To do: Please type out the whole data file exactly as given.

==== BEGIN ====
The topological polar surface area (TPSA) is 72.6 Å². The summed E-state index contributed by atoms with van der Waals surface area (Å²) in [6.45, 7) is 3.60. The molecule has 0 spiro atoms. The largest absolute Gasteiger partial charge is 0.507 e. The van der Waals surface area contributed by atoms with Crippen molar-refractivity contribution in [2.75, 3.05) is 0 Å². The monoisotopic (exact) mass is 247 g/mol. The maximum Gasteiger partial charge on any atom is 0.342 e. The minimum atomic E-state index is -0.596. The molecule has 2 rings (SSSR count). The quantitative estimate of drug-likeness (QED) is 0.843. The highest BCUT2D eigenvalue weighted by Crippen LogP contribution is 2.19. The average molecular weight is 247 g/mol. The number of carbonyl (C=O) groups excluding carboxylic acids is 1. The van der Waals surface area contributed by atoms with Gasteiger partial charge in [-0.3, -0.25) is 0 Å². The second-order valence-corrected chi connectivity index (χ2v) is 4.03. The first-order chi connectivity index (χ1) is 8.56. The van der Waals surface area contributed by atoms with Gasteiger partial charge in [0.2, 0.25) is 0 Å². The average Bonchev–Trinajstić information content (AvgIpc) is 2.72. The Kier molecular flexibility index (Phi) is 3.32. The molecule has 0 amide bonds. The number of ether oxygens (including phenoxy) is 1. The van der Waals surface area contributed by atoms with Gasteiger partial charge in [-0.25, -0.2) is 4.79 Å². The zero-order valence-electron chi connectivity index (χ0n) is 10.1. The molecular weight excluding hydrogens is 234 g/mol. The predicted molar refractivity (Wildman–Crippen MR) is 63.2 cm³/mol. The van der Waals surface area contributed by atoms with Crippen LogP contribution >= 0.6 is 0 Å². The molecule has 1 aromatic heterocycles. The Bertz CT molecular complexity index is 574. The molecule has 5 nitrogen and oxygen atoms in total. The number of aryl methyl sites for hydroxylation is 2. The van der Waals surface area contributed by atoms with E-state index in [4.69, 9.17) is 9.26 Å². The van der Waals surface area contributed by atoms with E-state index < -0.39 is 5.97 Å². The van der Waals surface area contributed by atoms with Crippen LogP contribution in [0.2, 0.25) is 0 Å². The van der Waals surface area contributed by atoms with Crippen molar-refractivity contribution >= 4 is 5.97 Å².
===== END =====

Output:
The topological polar surface area (TPSA) is 72.6 Å². The summed E-state index contributed by atoms with van der Waals surface area (Å²) in [6.45, 7) is 3.60. The molecule has 0 spiro atoms. The largest absolute Gasteiger partial charge is 0.507 e. The van der Waals surface area contributed by atoms with Crippen molar-refractivity contribution in [2.75, 3.05) is 0 Å². The monoisotopic (exact) mass is 247 g/mol. The maximum Gasteiger partial charge on any atom is 0.342 e. The minimum atomic E-state index is -0.596. The molecule has 2 rings (SSSR count). The quantitative estimate of drug-likeness (QED) is 0.843. The highest BCUT2D eigenvalue weighted by Crippen LogP contribution is 2.19. The average molecular weight is 247 g/mol. The number of carbonyl (C=O) groups excluding carboxylic acids is 1. The van der Waals surface area contributed by atoms with Gasteiger partial charge in [-0.3, -0.25) is 0 Å². The second-order valence-corrected chi connectivity index (χ2v) is 4.03. The first-order chi connectivity index (χ1) is 8.56. The van der Waals surface area contributed by atoms with Gasteiger partial charge in [0.2, 0.25) is 0 Å². The average Bonchev–Trinajstić information content (AvgIpc) is 2.72. The Kier molecular flexibility index (Phi) is 3.32. The molecule has 0 amide bonds. The number of ether oxygens (including phenoxy) is 1. The van der Waals surface area contributed by atoms with Gasteiger partial charge in [-0.25, -0.2) is 4.79 Å². The zero-order valence-electron chi connectivity index (χ0n) is 10.1. The molecular weight excluding hydrogens is 234 g/mol. The predicted molar refractivity (Wildman–Crippen MR) is 63.2 cm³/mol. The van der Waals surface area contributed by atoms with Crippen LogP contribution >= 0.6 is 0 Å². The molecule has 1 aromatic heterocycles. The Bertz CT molecular complexity index is 574. The molecule has 5 nitrogen and oxygen atoms in total. The number of aryl methyl sites for hydroxylation is 2. The van der Waals surface area contributed by atoms with E-state index in [4.69, 9.17) is 9.26 Å². The van der Waals surface area contributed by atoms with E-state index < -0.39 is 5.97 Å². The van der Waals surface area contributed by atoms with Crippen LogP contribution in [0.2, 0.25) is 0 Å². The van der Waals surface area contributed by atoms with Crippen molar-refractivity contribution >= 4 is 5.97 Å².